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by Kevin T. Higgins, Senior Editor
April 1, 2011
Some additional upfront cost already is paying dividends to this manufacturing organization, with the biggest returns yet to come.
When sellers of financial derivatives and the Bernie Madoffs of the world dangle deals to double and triple capital virtually overnight, it’s a wonder anyone invests in manufacturing. Spending on the production of goods is, with depressing regularity, viewed as a necessary evil to be minimized to the fullest extent possible.
In that context, the Massillon, OH project that Shearer’s Foods Inc. began three years ago is remarkable. Rather than attempt to do it on the cheap, Chairman and CEO Robert J. Shearer declared the project would leverage new and existing technologies to create a manufacturing center that would squeeze every bit of productive use from energy inputs, while minimizing the amount of water consumed and waste generated. The effort would add 8 to 10 percent to the price tag, the snack food maker estimated, but he characterized the added cost as an investment in the future.
Fast-forward three years, and the realization of Shearer’s vision is still unfolding on the rolling hills of northeastern Ohio. Project scope has expanded, not contracted, with the overall price tag increasing accordingly. Phase I was completed in March 2010, a 47,000-sq.-ft. showcase of engineering innovation that earns the distinction of ’s 2011 Plant of the Year.
Integrated data streams
Data communication for human functions, on the other hand, is done through a statistical process control (SPC) program that extends beyond quality issues to include safety, sanitation, training and documentation of manufacturing processes.
Quality, food safety and compliance data are tied to statistical process control software from Chantilly, VA-based InfinityQS. Shearer’s is one of the first food companies to install version 4, an advancement developed for Kraft Foods that includes an enhanced data management system, and Dynamic Scheduler, a program that manages operator start-up sheets, quality checks, packaging checks and other procedures. Scheduler’s visual presentation is a ticking alarm clock, a cue to operators of an impending task and when it should be performed, explains Steven Voight, an InfinityQS application engineer who worked with Shearer’s on the installation. If a task isn’t executed or a problem occurs, the program notifies supervisors or technicians to respond.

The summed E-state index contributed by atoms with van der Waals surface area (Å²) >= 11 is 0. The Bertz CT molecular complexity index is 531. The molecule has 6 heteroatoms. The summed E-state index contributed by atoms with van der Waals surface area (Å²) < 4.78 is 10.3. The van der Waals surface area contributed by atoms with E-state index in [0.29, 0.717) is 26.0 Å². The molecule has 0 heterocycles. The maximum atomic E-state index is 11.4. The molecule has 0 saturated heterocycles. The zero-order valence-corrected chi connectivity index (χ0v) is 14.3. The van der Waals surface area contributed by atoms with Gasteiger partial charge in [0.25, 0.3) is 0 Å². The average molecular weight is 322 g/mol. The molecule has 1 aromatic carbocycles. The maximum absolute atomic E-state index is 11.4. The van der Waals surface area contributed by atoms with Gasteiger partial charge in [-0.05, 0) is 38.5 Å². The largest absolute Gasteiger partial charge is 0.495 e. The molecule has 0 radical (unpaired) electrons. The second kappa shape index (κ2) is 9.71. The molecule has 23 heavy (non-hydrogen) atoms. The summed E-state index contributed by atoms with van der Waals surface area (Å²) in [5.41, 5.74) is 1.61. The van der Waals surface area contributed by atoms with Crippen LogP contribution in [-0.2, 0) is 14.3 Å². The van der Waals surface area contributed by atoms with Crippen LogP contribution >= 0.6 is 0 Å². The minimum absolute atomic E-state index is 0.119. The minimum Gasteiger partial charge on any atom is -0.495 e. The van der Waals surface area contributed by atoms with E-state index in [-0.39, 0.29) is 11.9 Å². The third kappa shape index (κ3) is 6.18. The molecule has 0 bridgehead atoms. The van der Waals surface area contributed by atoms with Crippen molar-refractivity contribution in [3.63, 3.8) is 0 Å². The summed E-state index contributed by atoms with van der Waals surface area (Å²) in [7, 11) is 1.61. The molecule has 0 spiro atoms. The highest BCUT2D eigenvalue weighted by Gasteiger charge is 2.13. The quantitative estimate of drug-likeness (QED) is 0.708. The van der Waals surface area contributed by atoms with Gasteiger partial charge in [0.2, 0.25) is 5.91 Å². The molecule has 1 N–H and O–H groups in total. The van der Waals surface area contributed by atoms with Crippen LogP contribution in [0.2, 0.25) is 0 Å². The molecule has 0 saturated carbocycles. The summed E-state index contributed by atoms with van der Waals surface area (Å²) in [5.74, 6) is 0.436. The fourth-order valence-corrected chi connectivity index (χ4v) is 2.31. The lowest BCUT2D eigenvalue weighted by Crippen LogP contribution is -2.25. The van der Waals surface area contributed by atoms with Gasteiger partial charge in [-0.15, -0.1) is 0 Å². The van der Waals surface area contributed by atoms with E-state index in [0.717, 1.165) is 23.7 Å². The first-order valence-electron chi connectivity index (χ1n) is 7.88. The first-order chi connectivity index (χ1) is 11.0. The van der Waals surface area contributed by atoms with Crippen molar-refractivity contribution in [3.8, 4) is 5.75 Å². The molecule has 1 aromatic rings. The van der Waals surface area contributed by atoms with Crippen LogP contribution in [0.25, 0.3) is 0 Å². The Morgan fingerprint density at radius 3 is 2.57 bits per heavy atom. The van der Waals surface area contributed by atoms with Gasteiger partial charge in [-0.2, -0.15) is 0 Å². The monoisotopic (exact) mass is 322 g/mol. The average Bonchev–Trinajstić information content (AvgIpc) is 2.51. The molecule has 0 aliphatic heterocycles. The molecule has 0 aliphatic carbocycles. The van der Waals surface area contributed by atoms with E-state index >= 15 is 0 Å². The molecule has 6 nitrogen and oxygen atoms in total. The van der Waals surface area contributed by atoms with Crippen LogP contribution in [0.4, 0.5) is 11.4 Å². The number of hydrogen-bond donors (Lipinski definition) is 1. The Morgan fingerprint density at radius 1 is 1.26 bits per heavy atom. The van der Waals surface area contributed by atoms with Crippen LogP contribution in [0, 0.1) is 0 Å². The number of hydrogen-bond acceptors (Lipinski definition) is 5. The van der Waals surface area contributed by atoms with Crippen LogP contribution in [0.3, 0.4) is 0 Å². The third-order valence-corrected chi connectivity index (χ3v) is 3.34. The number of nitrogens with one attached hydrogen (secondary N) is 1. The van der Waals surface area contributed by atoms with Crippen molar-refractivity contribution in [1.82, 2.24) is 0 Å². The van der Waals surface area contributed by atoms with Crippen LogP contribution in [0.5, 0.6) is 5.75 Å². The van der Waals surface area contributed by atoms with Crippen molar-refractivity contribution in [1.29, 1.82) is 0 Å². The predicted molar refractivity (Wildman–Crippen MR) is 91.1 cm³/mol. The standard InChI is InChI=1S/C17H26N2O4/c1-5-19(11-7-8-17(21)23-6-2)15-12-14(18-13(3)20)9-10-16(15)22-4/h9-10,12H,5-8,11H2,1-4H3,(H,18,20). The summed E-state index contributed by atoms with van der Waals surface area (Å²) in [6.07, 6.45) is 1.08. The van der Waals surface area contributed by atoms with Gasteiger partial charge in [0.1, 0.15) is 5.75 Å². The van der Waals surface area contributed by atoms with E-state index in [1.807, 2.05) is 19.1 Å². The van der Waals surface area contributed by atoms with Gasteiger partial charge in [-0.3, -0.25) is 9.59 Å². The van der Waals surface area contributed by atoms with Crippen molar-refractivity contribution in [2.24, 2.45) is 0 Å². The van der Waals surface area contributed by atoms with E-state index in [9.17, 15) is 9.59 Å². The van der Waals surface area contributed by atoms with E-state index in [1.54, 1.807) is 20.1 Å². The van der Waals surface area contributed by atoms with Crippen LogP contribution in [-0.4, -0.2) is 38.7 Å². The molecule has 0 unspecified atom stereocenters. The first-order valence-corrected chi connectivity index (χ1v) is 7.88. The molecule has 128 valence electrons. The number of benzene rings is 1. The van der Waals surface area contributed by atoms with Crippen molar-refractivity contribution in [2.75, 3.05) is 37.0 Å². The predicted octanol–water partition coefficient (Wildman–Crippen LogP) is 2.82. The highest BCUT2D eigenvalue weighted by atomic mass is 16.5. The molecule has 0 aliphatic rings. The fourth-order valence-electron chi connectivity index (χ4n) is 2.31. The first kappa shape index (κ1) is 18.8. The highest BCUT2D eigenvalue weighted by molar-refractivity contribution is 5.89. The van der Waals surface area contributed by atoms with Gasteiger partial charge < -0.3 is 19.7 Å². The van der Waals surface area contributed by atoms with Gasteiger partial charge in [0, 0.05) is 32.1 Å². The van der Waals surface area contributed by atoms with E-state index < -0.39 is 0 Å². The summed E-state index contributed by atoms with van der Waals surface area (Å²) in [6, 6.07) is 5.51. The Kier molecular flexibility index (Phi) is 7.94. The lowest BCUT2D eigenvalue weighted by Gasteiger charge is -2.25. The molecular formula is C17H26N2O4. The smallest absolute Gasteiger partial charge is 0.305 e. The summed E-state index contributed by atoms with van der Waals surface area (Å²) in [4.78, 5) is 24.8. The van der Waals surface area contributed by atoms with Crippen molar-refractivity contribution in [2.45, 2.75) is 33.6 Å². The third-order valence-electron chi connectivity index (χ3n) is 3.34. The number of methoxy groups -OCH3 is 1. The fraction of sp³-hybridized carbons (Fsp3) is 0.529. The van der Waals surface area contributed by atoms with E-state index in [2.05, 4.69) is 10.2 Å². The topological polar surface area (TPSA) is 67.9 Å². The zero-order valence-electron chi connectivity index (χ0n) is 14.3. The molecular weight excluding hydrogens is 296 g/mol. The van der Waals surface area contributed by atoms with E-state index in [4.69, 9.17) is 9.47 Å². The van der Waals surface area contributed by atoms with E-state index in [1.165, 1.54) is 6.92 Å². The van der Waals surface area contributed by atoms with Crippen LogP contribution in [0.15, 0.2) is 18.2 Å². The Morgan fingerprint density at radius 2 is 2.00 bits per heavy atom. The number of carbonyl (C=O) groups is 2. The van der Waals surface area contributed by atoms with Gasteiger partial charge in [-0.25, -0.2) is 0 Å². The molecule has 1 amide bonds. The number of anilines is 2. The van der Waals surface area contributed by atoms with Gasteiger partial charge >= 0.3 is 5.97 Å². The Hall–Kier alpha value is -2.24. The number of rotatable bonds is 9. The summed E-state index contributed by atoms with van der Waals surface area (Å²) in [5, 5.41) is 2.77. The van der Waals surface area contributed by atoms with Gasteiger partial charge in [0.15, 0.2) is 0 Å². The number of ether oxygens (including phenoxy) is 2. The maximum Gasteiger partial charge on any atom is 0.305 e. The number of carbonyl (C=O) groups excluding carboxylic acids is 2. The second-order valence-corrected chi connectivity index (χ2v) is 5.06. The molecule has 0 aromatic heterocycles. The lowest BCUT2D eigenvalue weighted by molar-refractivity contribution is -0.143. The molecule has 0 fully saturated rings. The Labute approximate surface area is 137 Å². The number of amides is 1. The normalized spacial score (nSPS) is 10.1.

“The Shearer’s staff is very good at manipulating the software and making it do what they want it to do,” says Voight. So it didn’t surprise him when they integrated the quality software with many of the other programs, including ERP and a customized MES program named Manufacturing Information Portal (MIP). When a packaging run begins, the operator begins by scanning the package bar code. If the bar code is incompatible with the ERP’s production schedule, the discrepancy is flagged and MIP locks down the pallet label printer, halting production until the correct package for the finished goods is scanned.
Flat-screen monitors provide at-a-glance views of machine states on the plant’s lines, with green icons for normal operation, blue icons for idle equipment and red icons for machines with missed tests or other conditions. At the operators’ stations, the InfinityQS Dynamic Scheduler quality application displays a green sheet of to-do tasks, such as sampling of packages to verify weights. Failure to perform a check on time immediately is reflected on the factory dashboards.
Senior Vice President of Operations Scott Heldreth spearheaded the customization of the SPC software to serve quality control objectives. “My background was originally centered mostly around technology and system implementations,” explains Heldreth, who joined Shearer’s a decade ago as CIO. He replaced all paper-based records with electronic documentation. Associated programs such as Qualtrax, which documents employee training and testing and the versioning execution of standard operating procedures, and asset management records were brought into the quality database. The result is exceptional document control and the ability to meet customers’ and regulators’ audit demands. Gone are the days of “documentation through mostly brute force efforts,” says Heldreth, “including manual audits, paper forms, individual notifications and manual tracking systems.”
One payoff was the relative ease with which the plant received third-party certification through the SQF-level three program. Many food companies that have gone through SQF and other certified audits under the Global Food Safety Initiative have struggled with the documentation requirements. Timelines of a year or longer are not uncommon. Automated documentation and standardized procedures helped the Massillon plant achieve SQF level 3 certification in two and a half months, according to Don Asplin, corporate quality auditor.